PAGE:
The first round of book groups in fifth grade are well under way with the reading, writing and discussing of three books: Maniac Magee, Sahara Special and Eleven. Anne, Jane, Karolye and myself choose books to lead that we feel a deep connection to and ones that we know will lead to close investigation of literary aspects of a book such as character, theme and setting. In addition we utilize various reading strategies such as questioning, envisioning, connections and noting descriptive writing to elicit deep thinking, lively conversation and ultimately a transfer of skills not only to one's own reading and writing but also to thinking about ways characters deal with challenges in their own lives, that we as readers can think about applying to obstacles we might encounter. The main characters in each of these three books face personal challenges that lend themselves to thinking deeply about identity, family and friendships. We are all off to a great start in connecting our ideas about these characters to examples from the texts. An example of this is from a writing selection from a student reading Eleven. The topic to think and write about was to think about the perspective of one of the characters in the book.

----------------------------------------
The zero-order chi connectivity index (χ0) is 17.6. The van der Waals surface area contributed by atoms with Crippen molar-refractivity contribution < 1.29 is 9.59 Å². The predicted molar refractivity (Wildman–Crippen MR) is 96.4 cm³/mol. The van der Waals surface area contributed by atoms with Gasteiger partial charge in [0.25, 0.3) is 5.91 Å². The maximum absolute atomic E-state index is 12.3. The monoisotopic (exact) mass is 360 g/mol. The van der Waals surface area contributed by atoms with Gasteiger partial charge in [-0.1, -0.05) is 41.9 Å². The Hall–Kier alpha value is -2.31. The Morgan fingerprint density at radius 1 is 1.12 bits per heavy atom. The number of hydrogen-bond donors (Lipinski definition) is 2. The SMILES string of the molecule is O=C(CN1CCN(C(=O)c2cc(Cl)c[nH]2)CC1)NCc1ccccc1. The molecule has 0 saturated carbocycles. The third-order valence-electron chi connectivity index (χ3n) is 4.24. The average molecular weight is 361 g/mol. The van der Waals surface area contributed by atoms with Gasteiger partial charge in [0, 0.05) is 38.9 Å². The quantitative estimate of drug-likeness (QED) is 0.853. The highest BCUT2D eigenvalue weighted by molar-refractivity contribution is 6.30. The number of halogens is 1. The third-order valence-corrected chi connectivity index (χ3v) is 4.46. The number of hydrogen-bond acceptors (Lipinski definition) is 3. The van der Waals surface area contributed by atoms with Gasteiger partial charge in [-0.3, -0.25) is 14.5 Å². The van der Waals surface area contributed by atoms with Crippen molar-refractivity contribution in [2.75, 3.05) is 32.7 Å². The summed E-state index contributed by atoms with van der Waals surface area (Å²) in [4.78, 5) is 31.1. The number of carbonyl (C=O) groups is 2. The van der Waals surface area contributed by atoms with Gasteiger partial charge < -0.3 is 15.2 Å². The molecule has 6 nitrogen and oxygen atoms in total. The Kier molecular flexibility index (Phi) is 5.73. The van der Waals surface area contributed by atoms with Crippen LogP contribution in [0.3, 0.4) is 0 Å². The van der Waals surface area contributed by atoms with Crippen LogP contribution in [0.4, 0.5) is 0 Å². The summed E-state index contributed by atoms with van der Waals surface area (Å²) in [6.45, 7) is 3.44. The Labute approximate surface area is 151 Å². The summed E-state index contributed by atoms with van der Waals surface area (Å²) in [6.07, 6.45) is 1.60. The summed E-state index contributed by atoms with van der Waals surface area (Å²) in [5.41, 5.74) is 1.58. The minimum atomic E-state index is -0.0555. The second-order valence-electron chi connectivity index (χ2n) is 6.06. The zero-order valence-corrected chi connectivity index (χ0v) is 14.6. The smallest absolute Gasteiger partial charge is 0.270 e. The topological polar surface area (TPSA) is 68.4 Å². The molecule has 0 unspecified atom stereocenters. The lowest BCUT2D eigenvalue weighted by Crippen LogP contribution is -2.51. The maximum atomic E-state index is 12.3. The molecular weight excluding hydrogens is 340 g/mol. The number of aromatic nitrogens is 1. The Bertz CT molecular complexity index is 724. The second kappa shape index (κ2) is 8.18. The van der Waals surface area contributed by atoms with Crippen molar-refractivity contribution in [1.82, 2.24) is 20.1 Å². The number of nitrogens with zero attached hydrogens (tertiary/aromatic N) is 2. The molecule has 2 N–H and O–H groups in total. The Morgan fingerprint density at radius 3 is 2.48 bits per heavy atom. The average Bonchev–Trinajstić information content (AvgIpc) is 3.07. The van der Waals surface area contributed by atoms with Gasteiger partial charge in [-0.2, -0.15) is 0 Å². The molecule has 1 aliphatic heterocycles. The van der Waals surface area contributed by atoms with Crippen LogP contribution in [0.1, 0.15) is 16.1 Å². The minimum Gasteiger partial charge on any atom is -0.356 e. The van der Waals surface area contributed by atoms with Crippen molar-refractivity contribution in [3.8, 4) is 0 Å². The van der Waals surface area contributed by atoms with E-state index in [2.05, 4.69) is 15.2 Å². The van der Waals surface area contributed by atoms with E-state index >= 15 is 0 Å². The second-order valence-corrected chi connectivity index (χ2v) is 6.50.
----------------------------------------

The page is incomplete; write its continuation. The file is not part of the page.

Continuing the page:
She writes, "On page 102, I sort of understand how Caroline feels about only staying for a few weeks. In my opinion, Caroline has a soft side and a tough side. I can tell by the way tears come into her eyes. I feel sorry for her, because moving around a lot must be a real pain. If this were to happen to me, I would miss my friends and my house. I also think it might be interesting for me the first few times. ..."